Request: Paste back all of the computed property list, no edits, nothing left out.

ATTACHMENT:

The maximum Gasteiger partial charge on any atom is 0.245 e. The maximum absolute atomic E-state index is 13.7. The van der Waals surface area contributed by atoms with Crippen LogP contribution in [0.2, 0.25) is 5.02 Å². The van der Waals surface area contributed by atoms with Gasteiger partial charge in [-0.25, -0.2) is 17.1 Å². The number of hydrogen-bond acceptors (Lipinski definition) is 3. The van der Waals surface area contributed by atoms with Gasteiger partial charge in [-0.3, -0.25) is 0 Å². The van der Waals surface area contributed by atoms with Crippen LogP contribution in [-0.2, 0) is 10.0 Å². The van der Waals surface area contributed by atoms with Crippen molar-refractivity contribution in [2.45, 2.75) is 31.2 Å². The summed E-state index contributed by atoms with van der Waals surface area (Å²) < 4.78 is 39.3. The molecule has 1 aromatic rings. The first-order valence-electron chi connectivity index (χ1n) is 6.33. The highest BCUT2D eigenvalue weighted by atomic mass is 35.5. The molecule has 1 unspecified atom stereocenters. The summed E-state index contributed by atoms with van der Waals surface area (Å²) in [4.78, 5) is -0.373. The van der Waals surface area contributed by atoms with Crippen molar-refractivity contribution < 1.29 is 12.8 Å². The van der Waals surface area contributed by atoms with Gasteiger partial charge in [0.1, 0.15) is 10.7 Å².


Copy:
The maximum Gasteiger partial charge on any atom is 0.245 e. The maximum absolute atomic E-state index is 13.7. The van der Waals surface area contributed by atoms with Crippen LogP contribution in [0.2, 0.25) is 5.02 Å². The van der Waals surface area contributed by atoms with Gasteiger partial charge in [-0.25, -0.2) is 17.1 Å². The number of hydrogen-bond acceptors (Lipinski definition) is 3. The van der Waals surface area contributed by atoms with Gasteiger partial charge in [-0.3, -0.25) is 0 Å². The van der Waals surface area contributed by atoms with Crippen LogP contribution in [-0.2, 0) is 10.0 Å². The van der Waals surface area contributed by atoms with Crippen molar-refractivity contribution in [2.45, 2.75) is 31.2 Å². The summed E-state index contributed by atoms with van der Waals surface area (Å²) < 4.78 is 39.3. The molecule has 1 aromatic rings. The first-order valence-electron chi connectivity index (χ1n) is 6.33. The highest BCUT2D eigenvalue weighted by atomic mass is 35.5. The molecule has 1 unspecified atom stereocenters. The summed E-state index contributed by atoms with van der Waals surface area (Å²) in [4.78, 5) is -0.373. The van der Waals surface area contributed by atoms with Crippen molar-refractivity contribution < 1.29 is 12.8 Å². The van der Waals surface area contributed by atoms with Gasteiger partial charge in [0.1, 0.15) is 10.7 Å².